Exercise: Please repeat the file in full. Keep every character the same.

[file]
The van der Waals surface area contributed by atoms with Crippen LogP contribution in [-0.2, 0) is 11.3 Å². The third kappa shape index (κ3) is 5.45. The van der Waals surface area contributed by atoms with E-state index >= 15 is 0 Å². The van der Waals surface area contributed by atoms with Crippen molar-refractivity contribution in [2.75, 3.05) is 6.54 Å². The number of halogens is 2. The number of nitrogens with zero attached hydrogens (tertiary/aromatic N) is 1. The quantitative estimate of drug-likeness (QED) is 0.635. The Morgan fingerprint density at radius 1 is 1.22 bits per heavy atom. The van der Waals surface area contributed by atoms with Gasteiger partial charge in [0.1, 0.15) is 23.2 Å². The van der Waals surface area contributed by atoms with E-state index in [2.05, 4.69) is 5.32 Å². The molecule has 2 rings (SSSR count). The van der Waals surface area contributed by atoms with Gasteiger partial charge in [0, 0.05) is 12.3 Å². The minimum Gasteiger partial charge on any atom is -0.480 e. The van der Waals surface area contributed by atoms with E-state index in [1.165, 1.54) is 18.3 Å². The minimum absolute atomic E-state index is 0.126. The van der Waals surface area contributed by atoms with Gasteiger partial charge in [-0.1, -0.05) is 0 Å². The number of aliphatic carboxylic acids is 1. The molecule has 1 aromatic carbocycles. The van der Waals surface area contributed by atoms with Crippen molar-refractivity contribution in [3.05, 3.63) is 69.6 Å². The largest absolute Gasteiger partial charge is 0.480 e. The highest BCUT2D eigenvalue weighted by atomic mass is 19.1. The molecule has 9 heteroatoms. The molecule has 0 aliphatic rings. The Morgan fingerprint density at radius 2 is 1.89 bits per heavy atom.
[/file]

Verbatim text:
The van der Waals surface area contributed by atoms with Crippen LogP contribution in [-0.2, 0) is 11.3 Å². The third kappa shape index (κ3) is 5.45. The van der Waals surface area contributed by atoms with E-state index >= 15 is 0 Å². The van der Waals surface area contributed by atoms with Crippen molar-refractivity contribution in [2.75, 3.05) is 6.54 Å². The number of halogens is 2. The number of nitrogens with zero attached hydrogens (tertiary/aromatic N) is 1. The quantitative estimate of drug-likeness (QED) is 0.635. The Morgan fingerprint density at radius 1 is 1.22 bits per heavy atom. The van der Waals surface area contributed by atoms with Gasteiger partial charge in [0.1, 0.15) is 23.2 Å². The van der Waals surface area contributed by atoms with E-state index in [2.05, 4.69) is 5.32 Å². The molecule has 2 rings (SSSR count). The van der Waals surface area contributed by atoms with Gasteiger partial charge in [0, 0.05) is 12.3 Å². The minimum Gasteiger partial charge on any atom is -0.480 e. The van der Waals surface area contributed by atoms with E-state index in [1.165, 1.54) is 18.3 Å². The minimum absolute atomic E-state index is 0.126. The van der Waals surface area contributed by atoms with Gasteiger partial charge in [-0.1, -0.05) is 0 Å². The number of aliphatic carboxylic acids is 1. The molecule has 1 aromatic carbocycles. The van der Waals surface area contributed by atoms with Crippen molar-refractivity contribution in [3.05, 3.63) is 69.6 Å². The largest absolute Gasteiger partial charge is 0.480 e. The highest BCUT2D eigenvalue weighted by atomic mass is 19.1. The molecule has 9 heteroatoms. The molecule has 0 aliphatic rings. The Morgan fingerprint density at radius 2 is 1.89 bits per heavy atom.